Twists of Terror
1996, Starring Jennifer Rubin, Franoise Robertson, Nick Mancuso. Directed by Douglas Jackson (Filmline International).
All but perfected by Amicus Productions in the 1970s, the horror anthology was a unique breed of genre film that mined the deep reservoir of horror short stories by established writers who wanted to explore frightening themes not suited for longer works. The British film company's successful 1970s efforts like Dr. Terror's House of Horrors, The House That Dripped Blood and Asylum brought together several interwoven tales of terror, usually featuring supernatural elements and ironic twist endings. Popular and ultimately successful with audiences, the anthology style continues to thrive to this day, thanks to more recent Hollywood studio-backed efforts like Creepshow, Twilight Zone: The Movie and Tales from the Darkside: The Movie.
Although any proven box office success is usually picked clean by the copycat B-film industry, Canada has surprisingly only managed a few entries in the horror anthology subgenre. The middling 1977 Canadian-British co-production The Uncanny, produced by Amicus co-founder Milton Subotsky, was a shaky first step, while the no-budget, entertainment-free Freakshow (1989) seemed to prove that some believed the formats shorter stories meant even less time needed to be spent on the script. Despite helming episodes of anthology TV shows including The New Twilight Zone, and The Ray Bradbury Theater, Montreal-born director Douglas Jackson also struggles with his minor 1996 attempt, Twists of Terror.
Introduced by The Host (Joseph Ziegler), a mumbly paranoiac who rifles through piles of newspaper and babbles about conspiracies and serial killers, Twists of Terror's first tale lands closest to the mark. In "The People You Meet, married couple Joe and Amy (Carl Marotte and Jennifer Rubin) get into an accident while driving to a weekend getaway, and must hitch a ride with a creepy and aggressive redneck and his buddy. But the couple's hopes of finding help start to fade when the pair's van turns down a dark sideroad. While held prisoner and tortured in a secluded cabin, Joe and Amy discover the game has just begun in this passable entry that features several engaging plot twists and a knock-off Texas Chain Saw Massacre atmosphere.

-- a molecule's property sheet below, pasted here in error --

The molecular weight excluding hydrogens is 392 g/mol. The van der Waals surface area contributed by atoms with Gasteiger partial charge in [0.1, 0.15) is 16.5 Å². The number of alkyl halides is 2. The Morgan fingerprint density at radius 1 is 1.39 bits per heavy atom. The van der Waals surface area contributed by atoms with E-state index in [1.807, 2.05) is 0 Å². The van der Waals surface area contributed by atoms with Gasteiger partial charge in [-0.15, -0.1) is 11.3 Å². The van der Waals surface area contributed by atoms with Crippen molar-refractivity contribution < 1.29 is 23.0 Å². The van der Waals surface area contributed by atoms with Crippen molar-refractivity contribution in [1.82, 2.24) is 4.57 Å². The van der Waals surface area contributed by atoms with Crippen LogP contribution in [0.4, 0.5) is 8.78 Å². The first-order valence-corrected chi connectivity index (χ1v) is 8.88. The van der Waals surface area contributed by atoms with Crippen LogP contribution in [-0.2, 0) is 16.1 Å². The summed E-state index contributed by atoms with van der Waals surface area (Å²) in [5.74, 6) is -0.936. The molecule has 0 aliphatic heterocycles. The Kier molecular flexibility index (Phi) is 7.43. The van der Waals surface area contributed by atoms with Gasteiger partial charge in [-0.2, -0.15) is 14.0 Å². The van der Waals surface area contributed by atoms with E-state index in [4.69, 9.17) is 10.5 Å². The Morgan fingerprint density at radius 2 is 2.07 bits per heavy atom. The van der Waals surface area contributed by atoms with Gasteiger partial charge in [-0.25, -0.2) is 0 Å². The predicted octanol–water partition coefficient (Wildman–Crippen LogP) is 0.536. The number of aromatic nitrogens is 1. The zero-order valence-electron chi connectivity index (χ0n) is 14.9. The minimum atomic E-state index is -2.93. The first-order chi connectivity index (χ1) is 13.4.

Traditionally, the second installment of a horror anthology film is always the weakest, and "The Clinic" is no exception. While abandoned hospitals are always a popular setting for ghostly happenings, this tale is a meandering mess that can't quite pull off its central conceit. This time, Nick Mancuso stars as a harried travelling salesman who ducks into a nearby sanatorium after he's violently attacked by a rabid dog. After being treated by the nurse, he wakes up to find the hospital virtually empty. With only one doctor and his nurse apparently on duty, its never convincing that this is an operational health-care facility, which is essential for the well-worn twist to work. As a result, the heavily padded, unsatisfying plot manages to drain any remaining atmosphere from the story's mildly creepy setting.
Little goodwill is won back with the confusing third entry "Stolen Moments, in which attractive single gal Cindy (Françoise Robertson) just cant seem to meet a man. Frustrated with video dating, she finally happens upon an interesting guy at a bar and agrees to head up to his cottage retreat. But just when things start looking up, it's revealed that her love interest has a habit of lying to his new conquest, and soon their tryst turns violent and deadly--but not in the way you might expect. As with "The People You Meet, this is a fluffy bit of misdirection meant to subvert audience expectations, but the plot's big twist is telegraphed early on, and never quite makes logical sense in retrospect.
A veteran of the National Film Board all the way back to the 1960s, Jackson graduated to commercial filmmaking at one of the worst times possible--just after the tax shelters went bust in the early 1980s. Like many of his peers, he spent most of his career directing Canadian television series and films, pausing only to tackle the Cinepix-backed Dean Koontz adaptation Whispers (1989). Since then, he's been mostly relegated to TV movies, but his long resume proves that he's a competent director who can handle almost any kind of assignment.
As with much of his work, Jackson manages to put a nice professional sheen on Twists of Terror, but like so many Canadian direct-to-video timewasters, the film falls victim to its lack of resources--from an underdeveloped script to unconvincing actors and a wretched synthesizer score. The films trio of terrible tales may not be as flagrantly stupid as those in Freakshow, but they also fail to live up to the promise of The Uncanny, which managed to integrate an interesting wraparound vignette with its well-thought-out (if not always successful) stories. Too uninteresting and sanitized to recommend to the horror fans that might be interested in it, Twists of Terror is a triple disappointment.